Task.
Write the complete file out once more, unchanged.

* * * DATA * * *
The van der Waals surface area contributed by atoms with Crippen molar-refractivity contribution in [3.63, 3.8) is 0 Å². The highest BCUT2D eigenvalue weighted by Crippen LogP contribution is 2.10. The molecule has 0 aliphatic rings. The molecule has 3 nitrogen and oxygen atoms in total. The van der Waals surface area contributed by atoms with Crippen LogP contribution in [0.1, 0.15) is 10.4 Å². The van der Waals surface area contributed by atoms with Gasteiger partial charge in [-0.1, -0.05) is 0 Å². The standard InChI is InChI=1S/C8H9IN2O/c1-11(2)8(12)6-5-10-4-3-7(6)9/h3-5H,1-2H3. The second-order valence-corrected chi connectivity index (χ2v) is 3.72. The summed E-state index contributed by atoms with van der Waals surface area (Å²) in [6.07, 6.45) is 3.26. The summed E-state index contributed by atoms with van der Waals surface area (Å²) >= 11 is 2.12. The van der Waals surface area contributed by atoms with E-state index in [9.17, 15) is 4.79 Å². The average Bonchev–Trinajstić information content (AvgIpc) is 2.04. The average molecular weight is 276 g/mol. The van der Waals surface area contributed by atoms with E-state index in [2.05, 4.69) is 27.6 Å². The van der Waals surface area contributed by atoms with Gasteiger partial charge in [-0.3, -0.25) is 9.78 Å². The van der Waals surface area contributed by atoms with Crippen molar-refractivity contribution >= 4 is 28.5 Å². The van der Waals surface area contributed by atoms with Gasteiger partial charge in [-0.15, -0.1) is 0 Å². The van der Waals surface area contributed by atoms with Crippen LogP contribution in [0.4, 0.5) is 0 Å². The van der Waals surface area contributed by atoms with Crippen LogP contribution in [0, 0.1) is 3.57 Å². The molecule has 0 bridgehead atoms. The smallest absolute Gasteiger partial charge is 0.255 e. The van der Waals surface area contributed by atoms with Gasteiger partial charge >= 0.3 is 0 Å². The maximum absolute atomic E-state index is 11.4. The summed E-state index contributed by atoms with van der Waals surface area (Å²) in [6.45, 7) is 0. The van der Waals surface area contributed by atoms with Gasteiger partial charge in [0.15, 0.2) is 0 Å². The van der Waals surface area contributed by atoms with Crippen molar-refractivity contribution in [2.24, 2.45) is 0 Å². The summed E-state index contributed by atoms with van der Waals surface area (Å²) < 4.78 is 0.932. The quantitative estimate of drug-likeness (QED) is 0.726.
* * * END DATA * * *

The van der Waals surface area contributed by atoms with Crippen molar-refractivity contribution in [3.63, 3.8) is 0 Å². The highest BCUT2D eigenvalue weighted by Crippen LogP contribution is 2.10. The molecule has 0 aliphatic rings. The molecule has 3 nitrogen and oxygen atoms in total. The van der Waals surface area contributed by atoms with Crippen LogP contribution in [0.1, 0.15) is 10.4 Å². The van der Waals surface area contributed by atoms with Gasteiger partial charge in [-0.1, -0.05) is 0 Å². The standard InChI is InChI=1S/C8H9IN2O/c1-11(2)8(12)6-5-10-4-3-7(6)9/h3-5H,1-2H3. The second-order valence-corrected chi connectivity index (χ2v) is 3.72. The summed E-state index contributed by atoms with van der Waals surface area (Å²) in [6.07, 6.45) is 3.26. The summed E-state index contributed by atoms with van der Waals surface area (Å²) >= 11 is 2.12. The van der Waals surface area contributed by atoms with E-state index in [9.17, 15) is 4.79 Å². The average Bonchev–Trinajstić information content (AvgIpc) is 2.04. The average molecular weight is 276 g/mol. The van der Waals surface area contributed by atoms with E-state index in [2.05, 4.69) is 27.6 Å². The van der Waals surface area contributed by atoms with Gasteiger partial charge in [-0.3, -0.25) is 9.78 Å². The van der Waals surface area contributed by atoms with Crippen molar-refractivity contribution >= 4 is 28.5 Å². The van der Waals surface area contributed by atoms with Gasteiger partial charge in [-0.15, -0.1) is 0 Å². The van der Waals surface area contributed by atoms with Crippen LogP contribution in [0.4, 0.5) is 0 Å². The van der Waals surface area contributed by atoms with Crippen LogP contribution in [0, 0.1) is 3.57 Å². The molecule has 0 bridgehead atoms. The smallest absolute Gasteiger partial charge is 0.255 e. The van der Waals surface area contributed by atoms with Gasteiger partial charge >= 0.3 is 0 Å². The maximum absolute atomic E-state index is 11.4. The summed E-state index contributed by atoms with van der Waals surface area (Å²) in [6.45, 7) is 0. The van der Waals surface area contributed by atoms with Gasteiger partial charge in [0.15, 0.2) is 0 Å². The van der Waals surface area contributed by atoms with Crippen molar-refractivity contribution in [2.24, 2.45) is 0 Å². The summed E-state index contributed by atoms with van der Waals surface area (Å²) < 4.78 is 0.932. The quantitative estimate of drug-likeness (QED) is 0.726.